More often than not, your business’ flaws can become one of the greatest selling points.
#7 Don’t forget documentation
Running your business, any business really, requires some proprietary knowledge. The clearer the path is for a buyer to take over and get ramped up quickly, the easier it will be for you to sell.
One of the best techniques is to have detailed standard-operating-procedures (SOP) for every position and role in your company — the more detailed, the better.
If you have a team in place that you will be taking to your next project, this is even more important.
#8 Don’t dig your heels in during negotiations
Nothing kills a deal faster than a seller unwilling to work with a buyer.
Selling your business is all about how willing you are to make a deal. Think outside the box, with your end goal in mind. The higher your asking price, the more flexible you need to be with deal terms.
There are other forms of negotiations outside of price. It will come down to what you can get in exchange for the cash you’re asking for upfront. Here’s a short list of considerations in exchange for cash:
- Equity - you can keep some equity or shares in the business in exchange for less cash.
- Royalties - you can collect a percentage of every sale in return for a lower upfront price.
- Monthly payment plan - you can spread out a chunk, or all, of the selling price over a set term.
- Include less - you can adjust what’s included in the sale price to meet a buyer in the middle.
#9 Don’t neglect qualifying Buyers
You should have some kind of system to minimize “tire-kickers” who aren’t really qualified to buy your business.
You could have a deposit process like we do at Empire Flippers, where every buyer needs to put down a refundable deposit before they’re allowed to look at the intimate details of the business.
This will help get rid of the “lookie-loos,” and leave you with just the more serious potential buyers.
You can qualify buyers in other ways, of course, such as by having extensive Letters of Intent (LOIs) in place.
The majority of business brokers will take care of the qualification process for you, but if you are selling on your own, you definitely want to make sure you have some kind of process to weed out unqualified buyers.
#10 Don’t ignore professional brokers
Obviously, I’m a bit biased when it comes to using a professional broker. The broker industry can be a shady place, with a lot of fly-by-night brokerage businesses.
Despite this, a good, legitimate broker can make the entire process of selling your business far easier.
Here are just a few benefits worth considering:
- Buyer reach – most private sellers will not have an email list of tens of thousands of hungry buyers looking for good deals.
- Negotiation & deal structuring – brokers literally live and breathe the deal making process, which can take a lot of pressure off the seller.
- Qualifying buyers – remember mistake #9? Pretty much all good brokers have processes in place to make sure only quality prospects are looking at your business.
- Market valuation – not sure what your business is actually worth? Brokers are some of the few people around that have their pulse on the market and how much a digital business is going to be worth.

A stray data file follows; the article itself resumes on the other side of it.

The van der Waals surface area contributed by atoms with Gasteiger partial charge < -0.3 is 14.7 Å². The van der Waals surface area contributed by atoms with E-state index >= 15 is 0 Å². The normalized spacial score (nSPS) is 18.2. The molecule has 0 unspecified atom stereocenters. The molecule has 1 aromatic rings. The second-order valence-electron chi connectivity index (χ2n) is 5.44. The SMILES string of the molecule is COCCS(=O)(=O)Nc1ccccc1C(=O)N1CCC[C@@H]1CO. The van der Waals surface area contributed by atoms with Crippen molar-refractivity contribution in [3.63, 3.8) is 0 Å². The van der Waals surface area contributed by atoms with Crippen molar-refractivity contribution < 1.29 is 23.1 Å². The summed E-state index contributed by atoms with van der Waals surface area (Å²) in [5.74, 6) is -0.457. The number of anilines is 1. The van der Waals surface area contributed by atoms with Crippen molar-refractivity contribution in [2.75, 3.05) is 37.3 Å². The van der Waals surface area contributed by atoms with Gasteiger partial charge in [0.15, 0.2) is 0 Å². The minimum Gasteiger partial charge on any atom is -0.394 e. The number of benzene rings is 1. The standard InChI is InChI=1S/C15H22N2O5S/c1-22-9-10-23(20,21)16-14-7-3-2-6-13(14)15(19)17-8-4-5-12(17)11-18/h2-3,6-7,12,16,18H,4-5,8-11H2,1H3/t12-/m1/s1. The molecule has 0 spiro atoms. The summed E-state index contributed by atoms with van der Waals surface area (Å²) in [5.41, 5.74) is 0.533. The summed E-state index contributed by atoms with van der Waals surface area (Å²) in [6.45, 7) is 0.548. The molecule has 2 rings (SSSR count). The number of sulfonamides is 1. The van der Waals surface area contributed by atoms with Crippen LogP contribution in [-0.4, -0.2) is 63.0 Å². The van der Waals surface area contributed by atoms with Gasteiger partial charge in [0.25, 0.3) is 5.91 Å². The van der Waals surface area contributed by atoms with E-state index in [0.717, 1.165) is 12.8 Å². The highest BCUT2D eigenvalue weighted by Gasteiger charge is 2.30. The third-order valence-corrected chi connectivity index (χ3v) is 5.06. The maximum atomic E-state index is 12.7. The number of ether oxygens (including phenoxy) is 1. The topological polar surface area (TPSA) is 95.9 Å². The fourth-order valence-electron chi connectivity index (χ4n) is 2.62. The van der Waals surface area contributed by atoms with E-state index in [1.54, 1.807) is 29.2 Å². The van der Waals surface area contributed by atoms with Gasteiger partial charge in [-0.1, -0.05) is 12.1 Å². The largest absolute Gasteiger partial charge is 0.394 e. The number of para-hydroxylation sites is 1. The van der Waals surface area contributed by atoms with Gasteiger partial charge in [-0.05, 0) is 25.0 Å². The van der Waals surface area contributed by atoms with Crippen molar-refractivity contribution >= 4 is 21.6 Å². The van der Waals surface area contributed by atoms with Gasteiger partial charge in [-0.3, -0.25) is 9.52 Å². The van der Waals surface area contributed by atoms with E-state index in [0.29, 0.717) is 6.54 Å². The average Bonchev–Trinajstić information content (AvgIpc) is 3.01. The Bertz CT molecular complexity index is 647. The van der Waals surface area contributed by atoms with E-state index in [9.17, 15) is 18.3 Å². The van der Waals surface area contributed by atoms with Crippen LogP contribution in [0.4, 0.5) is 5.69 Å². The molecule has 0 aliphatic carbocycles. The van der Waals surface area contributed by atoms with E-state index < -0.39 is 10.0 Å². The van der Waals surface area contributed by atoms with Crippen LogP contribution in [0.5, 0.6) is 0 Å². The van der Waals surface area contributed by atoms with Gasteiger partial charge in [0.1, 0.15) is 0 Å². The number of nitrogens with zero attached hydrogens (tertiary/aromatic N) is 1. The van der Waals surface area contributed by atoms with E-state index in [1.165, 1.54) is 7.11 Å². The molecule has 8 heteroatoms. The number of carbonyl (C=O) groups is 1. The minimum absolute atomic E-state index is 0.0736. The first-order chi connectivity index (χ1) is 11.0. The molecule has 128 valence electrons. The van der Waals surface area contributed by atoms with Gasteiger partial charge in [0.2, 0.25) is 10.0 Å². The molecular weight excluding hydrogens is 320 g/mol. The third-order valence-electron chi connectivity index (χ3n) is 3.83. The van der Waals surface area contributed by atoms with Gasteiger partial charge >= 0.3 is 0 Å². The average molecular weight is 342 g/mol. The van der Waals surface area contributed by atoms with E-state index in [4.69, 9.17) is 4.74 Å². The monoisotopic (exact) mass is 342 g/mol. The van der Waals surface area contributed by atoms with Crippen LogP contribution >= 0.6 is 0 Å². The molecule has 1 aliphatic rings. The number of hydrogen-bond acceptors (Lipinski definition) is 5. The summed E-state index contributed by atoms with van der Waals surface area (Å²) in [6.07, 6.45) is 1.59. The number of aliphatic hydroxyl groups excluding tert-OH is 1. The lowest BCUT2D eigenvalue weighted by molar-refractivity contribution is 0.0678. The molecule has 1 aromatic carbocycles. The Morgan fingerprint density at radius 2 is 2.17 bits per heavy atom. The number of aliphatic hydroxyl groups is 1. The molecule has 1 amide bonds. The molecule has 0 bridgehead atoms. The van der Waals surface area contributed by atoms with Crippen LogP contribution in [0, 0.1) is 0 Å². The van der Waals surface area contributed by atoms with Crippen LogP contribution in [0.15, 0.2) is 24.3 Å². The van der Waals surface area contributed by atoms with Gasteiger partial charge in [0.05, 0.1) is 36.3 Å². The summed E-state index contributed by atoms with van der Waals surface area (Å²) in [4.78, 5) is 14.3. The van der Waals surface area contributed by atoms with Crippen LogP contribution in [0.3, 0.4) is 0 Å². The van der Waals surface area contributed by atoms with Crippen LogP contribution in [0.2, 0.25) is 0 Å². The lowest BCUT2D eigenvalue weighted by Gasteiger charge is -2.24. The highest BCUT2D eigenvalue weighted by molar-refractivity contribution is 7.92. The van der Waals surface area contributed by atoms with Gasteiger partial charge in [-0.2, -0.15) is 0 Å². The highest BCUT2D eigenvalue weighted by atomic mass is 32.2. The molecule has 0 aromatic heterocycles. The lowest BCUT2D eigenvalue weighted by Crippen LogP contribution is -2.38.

- Migrations – this is something we’re about to talk about below, so keep reading.
Every case is unique and this should be a decision you think critically on before selling a business — or buying one, for that matter.
#11 Don’t neglect the transition details
One of the most tedious aspects of selling a business is migrating everything over to the new buyer.
Before you sell your business, you should really consider HOW you are going to transfer the business over.
Create a checklist of everything a new buyer is going to need or want to know when it comes to taking over the business.
Outline everything — content, domain, hosting, product inventory, the various services you are currently paying for that will need to be switched over, etc.
You will also want a way to mitigate fraud here, especially in smaller deals where fraudulent activity is likely to be more common.
The last thing you want to do is to push your business’s website domain to the new owner and have him or her fail to pay for the business, while reaping the rewards of owning the domain.
One way you can mitigate this is by using an escrow service. Even then you want to be careful, because many escrow services will not be overly familiar with the online business space and could make some very bad mistakes.
To come back to our previous mistake about sellers not using brokers, most professional business brokerages have a migrations process already in place.
This takes a ton of weight off your shoulders and is definitely worth considering, depending on what kind of business you will be transferring.
Preparation Is Key
As you can see, these 11 mistakes can really make or break the business sale process.
That is one reason we created a totally free valuation tool, which can give you a rough estimate of what your business would be worth.
Have you sold a business before? Are there any mistakes you see other sellers potentially making?
Leave a comment below and share your wisdom with other entrepreneurs looking to make their big exit to a successful payday.